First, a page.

Home' Smart Farmer : July 2012 Contents They're often
called 'crab' cactus
because of their crab-
like segmented stems or, occasionally,
Christmas cactus. The latter name doesn't, of
course, make a lot of sense in the southern
hemisphere where they flower in the middle of
Zygocactus blooms in winter because its
flowering is initiated by winter's longer nights,
or shorter days. Their flowering can be severe-
ly reduced by exposing the plants to unwanted
light, even household lighting.
Want an aristocrat in your garden? Well,
grow a rhododendron.
They had a reputation for growing in only
cold mountain gardens but in recent years
we've seen an influx of 'tropical' or vireya
rhododendrons with glossy leaves and long
Many of the vireya flowers come in shades of
orange and salmon as well as the more tradi-
tional rhododendron pink and white.
They appreciate dappled shade and will grow
happily with a few hours of morning sun.
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VEN though we are
in the middle of
winter, it's surpris-
ing how much is happening in the garden.
One in the action-pack is baby spinach. Sow
its seeds in a pot and they can be harvested
when tiny. This makes them suitable for even
the smallest of gardens. Plant potatoes in
warm, frost-free climates. Sprout seed pota-
toes in a dry spot and, while you're waiting for
them to shoot, prepare the garden bed where
the potatoes will grow.
Flowers to sow
Don't forget to sow seeds of forget-me-nots.
This is usually a one-time job because, once
established, the plants self-seed and come up
again each year.
Towards the end of the month, in warm
areas, feed citrus with a suitable fertiliser such
as Dynamic Lifter Advanced for Fruit &
Citrus. Wait until late August in cool climates.
Rose pruning can start in July but it's best to
delay it for at least another month in cold
areas. Use a saw to remove the oldest canes
completely and secateurs to shorten younger
Prune berrying bushes such as raspberries,
blackberries, currants and gooseberries.
Keep an eye out for weeds in lawns as they
will take advantage of any bare patches. Treat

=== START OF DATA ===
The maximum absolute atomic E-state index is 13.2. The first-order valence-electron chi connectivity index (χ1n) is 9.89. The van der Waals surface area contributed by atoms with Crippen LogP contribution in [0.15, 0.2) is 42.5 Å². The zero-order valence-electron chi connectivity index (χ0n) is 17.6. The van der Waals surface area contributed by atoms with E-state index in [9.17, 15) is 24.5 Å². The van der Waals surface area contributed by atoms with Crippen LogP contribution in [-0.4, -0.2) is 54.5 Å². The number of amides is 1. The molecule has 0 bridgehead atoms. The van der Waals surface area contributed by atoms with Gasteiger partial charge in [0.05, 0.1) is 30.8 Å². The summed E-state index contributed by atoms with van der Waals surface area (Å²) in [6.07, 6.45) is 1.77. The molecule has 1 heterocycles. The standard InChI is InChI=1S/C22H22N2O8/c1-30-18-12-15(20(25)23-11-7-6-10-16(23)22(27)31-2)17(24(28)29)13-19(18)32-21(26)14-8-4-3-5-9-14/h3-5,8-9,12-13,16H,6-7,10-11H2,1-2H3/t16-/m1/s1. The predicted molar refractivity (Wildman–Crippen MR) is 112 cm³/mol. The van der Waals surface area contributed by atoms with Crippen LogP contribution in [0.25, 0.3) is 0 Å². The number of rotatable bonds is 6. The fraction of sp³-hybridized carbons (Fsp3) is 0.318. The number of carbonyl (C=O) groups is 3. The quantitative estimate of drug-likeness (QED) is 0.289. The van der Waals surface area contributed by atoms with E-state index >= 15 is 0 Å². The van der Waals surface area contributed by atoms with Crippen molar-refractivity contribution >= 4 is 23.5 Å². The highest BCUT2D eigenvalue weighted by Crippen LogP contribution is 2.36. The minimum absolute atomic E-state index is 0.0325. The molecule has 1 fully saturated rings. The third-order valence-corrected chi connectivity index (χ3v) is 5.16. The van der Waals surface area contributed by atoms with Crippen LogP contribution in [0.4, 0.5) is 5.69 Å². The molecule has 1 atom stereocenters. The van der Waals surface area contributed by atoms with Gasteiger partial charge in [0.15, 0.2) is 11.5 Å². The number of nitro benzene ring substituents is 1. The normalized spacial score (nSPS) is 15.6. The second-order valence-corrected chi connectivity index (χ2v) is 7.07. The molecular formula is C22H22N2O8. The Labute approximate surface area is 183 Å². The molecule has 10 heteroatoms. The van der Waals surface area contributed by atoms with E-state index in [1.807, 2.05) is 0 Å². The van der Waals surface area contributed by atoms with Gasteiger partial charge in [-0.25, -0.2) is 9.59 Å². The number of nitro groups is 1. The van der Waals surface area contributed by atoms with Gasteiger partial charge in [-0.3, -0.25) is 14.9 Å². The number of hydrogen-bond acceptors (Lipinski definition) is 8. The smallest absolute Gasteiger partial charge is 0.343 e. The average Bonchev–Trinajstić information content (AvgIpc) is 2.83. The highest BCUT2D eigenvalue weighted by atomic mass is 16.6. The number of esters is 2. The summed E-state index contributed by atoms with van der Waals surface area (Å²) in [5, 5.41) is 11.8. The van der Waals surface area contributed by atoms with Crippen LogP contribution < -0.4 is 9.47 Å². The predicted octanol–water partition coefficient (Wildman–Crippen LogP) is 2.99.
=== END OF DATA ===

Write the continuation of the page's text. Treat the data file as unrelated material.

with Yates BuffaloPro or Yates Weed 'n' Feed as
soon as they appear.
Spend some time in the garden with the
kids while they are on holidays. Build cane or
bamboo teepees to provide protection for
small plants. Sow snow peas at the base of
some. Kids will enjoy both watching the
plants grow and eating the sweet pods once
they have formed.
Plant of the month
Sometimes called Laurustinus, Viburnum
tinus is a popular hedging plant that has two
main attributes -- it begins blooming in mid-
winter when flowers aren't all that abundant
and it produces a showy mass of small, clus-
These flower heads start-off with pink buds
that gradually open to white, giving the plants
a 'strawberries and cream', multi-coloured
Viburnum tinus has dark green leaves that
provide a strong background-contrast to the
flower clusters. The plants are very hardy but
can often be attacked by sap-sucking thrips.
Use Confidor to control. Viburnum odor-
atissimum has larger, glossier leaves and other
viburnums have showier floral displays but
Viburnum tinus is still one of the best all-
rounders. Feed after flowering with some
Dynamic Lifter organic pellets.
Zygocactus, with their pretty and flattened-
bells, are winter-garden delights.
It's a green
from the Himalayan varieties by their
glossy leaves, long flowering period and
Viburnum tinus is a popular hedging plant which begins blooming in
mid-winter when flowers are not in abundance.
If you're after salad greens in the depths of winter, fast-growing cress is
the answer -- Cress Salad Curled will be ready for harvest in as little as
four weeks. Water gently, drain and then sit the pots on a bright
windowsill. An occasional mist spray with water from an atomiser may
be all that's required. After the seedlings appear, it's important to turn
the pot every few days so that the plants develop straight stems. Cress
is best eaten when the plants are less than 5 centimetres tall but the
decorative leaves can be left to reach up to 10cm.
Zygocactus, with flattened-bells, are delights of
the winter garden but their flowering is severely
reduced by exposing them to unwanted light --
even household lighting.
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